Short and Strout: My Name Is Lucy Barton by Elizabeth Strout (no spoilers)

cover image of My Name Is Lucy BartonMy Name Is Lucy Barton by Elizabeth Strout is a very short novel – just over 200 pages – but I’ve spent a disproportionately long time thinking about it before reviewing it!

When I first finished reading My Name Is Lucy Barton, I thought, “Is that it?” – disappointed at the spareness of the writing and the inconclusiveness of the story, especially after the author’s last book, The Burgess Boys, which takes on family dysfunction in a more traditional style.

After rereading the passages I highlighted in the book, though, and considering the book as a whole, I see how it coalesces around the idea that a novelist has only one story that he/she writes in different ways. So, depending on how you look at it, My Name Is Lucy Barton is either a brilliantly written work of literary fiction – a realistic, slow-burning glimpse into a writer’s psyche – or a segmented collection of journal-type entries with no satisfying narrative arc.

My Name Is Lucy Barton has more in common with Olive Kitteridge – a collection of linked stories – than with The Burgess Boys. Written in the style of a memoir of a successful novelist looking back on a lengthy hospital stay as a young mother during which her own emotionally and geographically distant mother came to stay with her, while her two daughters and husband visited only rarely and she worried that she would die and leave her children motherless.

It’s not even really written in the style of a memoir. More of a writer’s notebook, or a collection of memories or partially remembered stories, carefully written down and recorded as a way of sorting out or coming to terms with the past. The writer (Lucy Barton) seems to be trying to remind herself that there were times when she was happy, and there were people who cared for her and about her, despite the overall air of melancholy that pervades her stories and memories.

My Name Is Lucy Barton is best for literary fiction readers who like the idea of delving into a writer’s memories – it’s a very interior, psychological story – and don’t care about there being no plot and a hard-to-discern story line.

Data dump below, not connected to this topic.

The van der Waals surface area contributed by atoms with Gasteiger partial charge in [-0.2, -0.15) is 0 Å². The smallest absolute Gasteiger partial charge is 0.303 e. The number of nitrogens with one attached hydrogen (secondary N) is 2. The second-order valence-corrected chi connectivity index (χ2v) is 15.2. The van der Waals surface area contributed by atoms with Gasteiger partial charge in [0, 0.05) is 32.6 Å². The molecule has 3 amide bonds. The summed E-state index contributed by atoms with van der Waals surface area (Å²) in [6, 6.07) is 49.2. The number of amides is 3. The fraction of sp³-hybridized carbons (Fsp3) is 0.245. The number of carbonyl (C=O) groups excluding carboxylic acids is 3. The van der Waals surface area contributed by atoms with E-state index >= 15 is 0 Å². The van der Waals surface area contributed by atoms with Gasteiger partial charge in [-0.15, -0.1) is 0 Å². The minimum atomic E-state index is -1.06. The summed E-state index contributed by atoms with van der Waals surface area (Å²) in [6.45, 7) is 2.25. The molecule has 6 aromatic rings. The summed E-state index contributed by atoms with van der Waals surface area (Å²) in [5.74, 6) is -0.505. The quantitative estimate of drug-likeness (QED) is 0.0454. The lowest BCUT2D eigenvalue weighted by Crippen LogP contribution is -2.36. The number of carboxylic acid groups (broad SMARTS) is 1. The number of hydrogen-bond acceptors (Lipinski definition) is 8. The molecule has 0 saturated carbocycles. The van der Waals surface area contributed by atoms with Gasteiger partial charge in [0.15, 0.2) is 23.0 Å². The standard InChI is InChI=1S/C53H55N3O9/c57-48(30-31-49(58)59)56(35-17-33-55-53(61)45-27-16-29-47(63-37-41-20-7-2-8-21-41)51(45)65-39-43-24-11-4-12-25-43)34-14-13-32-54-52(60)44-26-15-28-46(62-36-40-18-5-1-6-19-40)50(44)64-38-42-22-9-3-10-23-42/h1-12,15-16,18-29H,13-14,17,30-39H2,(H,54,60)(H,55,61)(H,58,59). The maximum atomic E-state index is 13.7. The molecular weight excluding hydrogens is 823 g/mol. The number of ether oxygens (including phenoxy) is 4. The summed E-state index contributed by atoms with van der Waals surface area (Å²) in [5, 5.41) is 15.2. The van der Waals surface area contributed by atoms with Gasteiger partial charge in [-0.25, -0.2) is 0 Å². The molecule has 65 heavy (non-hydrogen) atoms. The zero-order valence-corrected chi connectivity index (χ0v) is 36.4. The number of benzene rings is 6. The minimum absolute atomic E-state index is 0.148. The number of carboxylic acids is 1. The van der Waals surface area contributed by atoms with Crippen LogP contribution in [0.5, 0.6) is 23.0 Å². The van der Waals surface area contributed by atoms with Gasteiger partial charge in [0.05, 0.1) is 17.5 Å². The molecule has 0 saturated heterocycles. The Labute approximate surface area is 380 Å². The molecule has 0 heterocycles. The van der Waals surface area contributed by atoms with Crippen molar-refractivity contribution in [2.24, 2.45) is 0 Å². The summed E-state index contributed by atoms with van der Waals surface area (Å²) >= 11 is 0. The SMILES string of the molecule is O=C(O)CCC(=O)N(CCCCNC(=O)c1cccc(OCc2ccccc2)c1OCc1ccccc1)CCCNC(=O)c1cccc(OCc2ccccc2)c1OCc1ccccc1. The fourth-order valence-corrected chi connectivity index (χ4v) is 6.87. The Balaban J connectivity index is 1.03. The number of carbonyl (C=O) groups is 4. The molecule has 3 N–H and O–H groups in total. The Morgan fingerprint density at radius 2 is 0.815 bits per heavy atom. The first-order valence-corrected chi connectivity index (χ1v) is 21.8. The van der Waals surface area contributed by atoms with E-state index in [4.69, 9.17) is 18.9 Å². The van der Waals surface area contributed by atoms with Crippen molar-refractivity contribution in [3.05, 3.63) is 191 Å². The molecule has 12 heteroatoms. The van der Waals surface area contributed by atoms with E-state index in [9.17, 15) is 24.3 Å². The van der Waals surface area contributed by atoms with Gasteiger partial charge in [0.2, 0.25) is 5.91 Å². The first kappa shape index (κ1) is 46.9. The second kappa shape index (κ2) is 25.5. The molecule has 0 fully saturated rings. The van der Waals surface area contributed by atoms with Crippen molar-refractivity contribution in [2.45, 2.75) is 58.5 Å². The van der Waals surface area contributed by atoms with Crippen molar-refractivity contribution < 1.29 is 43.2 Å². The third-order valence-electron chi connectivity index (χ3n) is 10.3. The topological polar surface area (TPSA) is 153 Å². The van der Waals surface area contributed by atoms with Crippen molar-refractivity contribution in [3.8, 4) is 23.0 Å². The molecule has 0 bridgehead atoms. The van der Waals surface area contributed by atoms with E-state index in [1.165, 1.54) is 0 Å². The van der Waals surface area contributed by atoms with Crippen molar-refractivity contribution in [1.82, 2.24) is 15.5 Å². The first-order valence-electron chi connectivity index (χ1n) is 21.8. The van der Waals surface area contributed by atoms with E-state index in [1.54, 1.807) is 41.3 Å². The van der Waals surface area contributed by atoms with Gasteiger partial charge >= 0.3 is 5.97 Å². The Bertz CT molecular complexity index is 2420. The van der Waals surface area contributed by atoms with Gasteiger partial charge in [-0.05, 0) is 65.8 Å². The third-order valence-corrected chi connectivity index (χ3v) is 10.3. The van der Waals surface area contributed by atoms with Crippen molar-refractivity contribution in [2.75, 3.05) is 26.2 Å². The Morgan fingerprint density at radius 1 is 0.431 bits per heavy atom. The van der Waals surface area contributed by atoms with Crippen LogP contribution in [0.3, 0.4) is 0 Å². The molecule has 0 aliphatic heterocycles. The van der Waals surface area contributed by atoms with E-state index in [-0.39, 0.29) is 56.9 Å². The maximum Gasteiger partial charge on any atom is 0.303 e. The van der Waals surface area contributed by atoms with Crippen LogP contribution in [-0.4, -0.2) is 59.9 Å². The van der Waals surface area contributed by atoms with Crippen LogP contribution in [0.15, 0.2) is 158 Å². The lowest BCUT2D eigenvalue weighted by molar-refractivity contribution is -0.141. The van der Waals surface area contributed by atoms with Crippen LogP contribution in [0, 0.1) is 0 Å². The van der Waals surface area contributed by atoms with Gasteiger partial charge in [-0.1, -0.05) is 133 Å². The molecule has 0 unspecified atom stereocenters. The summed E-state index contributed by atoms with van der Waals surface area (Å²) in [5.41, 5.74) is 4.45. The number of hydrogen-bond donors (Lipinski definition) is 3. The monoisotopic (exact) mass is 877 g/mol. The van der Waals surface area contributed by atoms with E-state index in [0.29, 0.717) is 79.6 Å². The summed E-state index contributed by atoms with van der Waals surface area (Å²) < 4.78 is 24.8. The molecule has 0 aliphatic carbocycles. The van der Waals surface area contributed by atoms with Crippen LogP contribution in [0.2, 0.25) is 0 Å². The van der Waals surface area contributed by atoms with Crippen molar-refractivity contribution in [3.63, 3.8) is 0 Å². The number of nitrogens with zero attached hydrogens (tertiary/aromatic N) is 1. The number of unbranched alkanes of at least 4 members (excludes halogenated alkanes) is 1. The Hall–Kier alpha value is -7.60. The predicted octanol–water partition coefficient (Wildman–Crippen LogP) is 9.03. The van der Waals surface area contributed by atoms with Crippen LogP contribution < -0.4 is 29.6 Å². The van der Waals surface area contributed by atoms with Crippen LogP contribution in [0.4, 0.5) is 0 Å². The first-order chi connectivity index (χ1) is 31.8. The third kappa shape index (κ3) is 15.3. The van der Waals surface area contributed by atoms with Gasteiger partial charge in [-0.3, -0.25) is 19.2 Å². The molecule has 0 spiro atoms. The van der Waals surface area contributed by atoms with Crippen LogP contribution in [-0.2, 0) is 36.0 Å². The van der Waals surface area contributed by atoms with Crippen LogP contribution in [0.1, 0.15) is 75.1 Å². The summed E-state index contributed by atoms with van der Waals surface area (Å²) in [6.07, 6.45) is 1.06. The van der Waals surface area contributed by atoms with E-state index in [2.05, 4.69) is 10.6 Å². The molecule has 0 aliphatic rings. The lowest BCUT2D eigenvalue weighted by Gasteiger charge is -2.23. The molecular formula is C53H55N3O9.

If you liked The Sense of an Ending by Julian Barnes, you would probably like My Name Is Lucy Barton. This novella reminded me of that one in the way the narrators of both are looking back as older adults and trying to parse events in the past to see repercussions, find a theme, or sort out the truth of the matter.

My Name Is Lucy Barton
Strout, Elizabeth
Random House
Jan. 12, 2016
208 pp./$26 US

Disclosure: I received an e-ARC of this book from the publisher through NetGalley.

Other opinions on My Name Is Lucy Barton:

AudioFile (audiobook review)
Books, The Universe, and Everything
Lakeside Musing
Necromancy Never Pays

Sarah’s Bookshelves


12 thoughts on “Short and Strout: My Name Is Lucy Barton by Elizabeth Strout (no spoilers)”

  1. Thank you so much for linking to my review! And, interestingly, I never really considered this a look into a writer’s psyche, but I can see it now that you mention it. I thought of it more as a woman reflecting on her life – particularly her childhood and marriage.

    And also interestingly, I was not a fan of The Sense of an Ending, but loved this one! However, I read Sense so long ago and I do think my reading taste has evolved since then…I now have more of an appreciation for quieter, beautifully written books so I wonder what I’d think of Sense if I read it now.

    1. Thanks for sharing your thoughts on my review! My Name Is Lucy Barton struck me as unfinished, at first, more of a writer’s notes for a character, but it’s more likely that the author was trying to create the feeling of memories coming to the surface, almost at random?

  2. I like the way Lucy tries to see a pattern, maybe an impetus, in those early memories. I’m not so sure I like the way her memories are all so stark. Couldn’t there have been some happier ones? It’s like Strout doesn’t think her writing will be taken seriously unless it’s all brooding and angsty.

    1. I saw a review (NYT?) that mentioned that although the book seems melancholy, over all, Lucy Barton also remembers many moments when she felt “simple joy.” Which seemed true when I read parts of the book again. At first I didn’t think it would be a good book for most book clubs because it doesn’t have a real beginning, middle, and end, but now it appears that it actually generates a lot of discussion!

    1. It grew on me after I finished it and kept thinking about it! When I finished Olive Kitteridge way back when, though, I remember thinking that everyone should read it, and I didn’t think that with My Name Is Lucy Barton. Also, while readiing, I think I kept getting distracted by wondering how much of Lucy the narrator was drawn from the author’s own life, since she made them both writers who became surprisingly successful, financially speaking.

  3. So interesting that you compared this to The Sense of an Ending… I never thought of putting those two together, but they do have quite a bit in common! Sense was also a favorite the year I read it and it remains on my shelf for a reread. Strout is always amazing,

    Thank you for linking to my blog.

    1. I bought my own copy of The Sense of an Ending, too, and mean to reread it someday! I haven’t caught up on the author’s other books that came after it, though.

  4. I loved this book! It reminded me that great writing still exists. I thought this book was the epitome of what brilliant literature is. I absolutely devoured it and couldn’t believe it had taken me so long to read Strout before.

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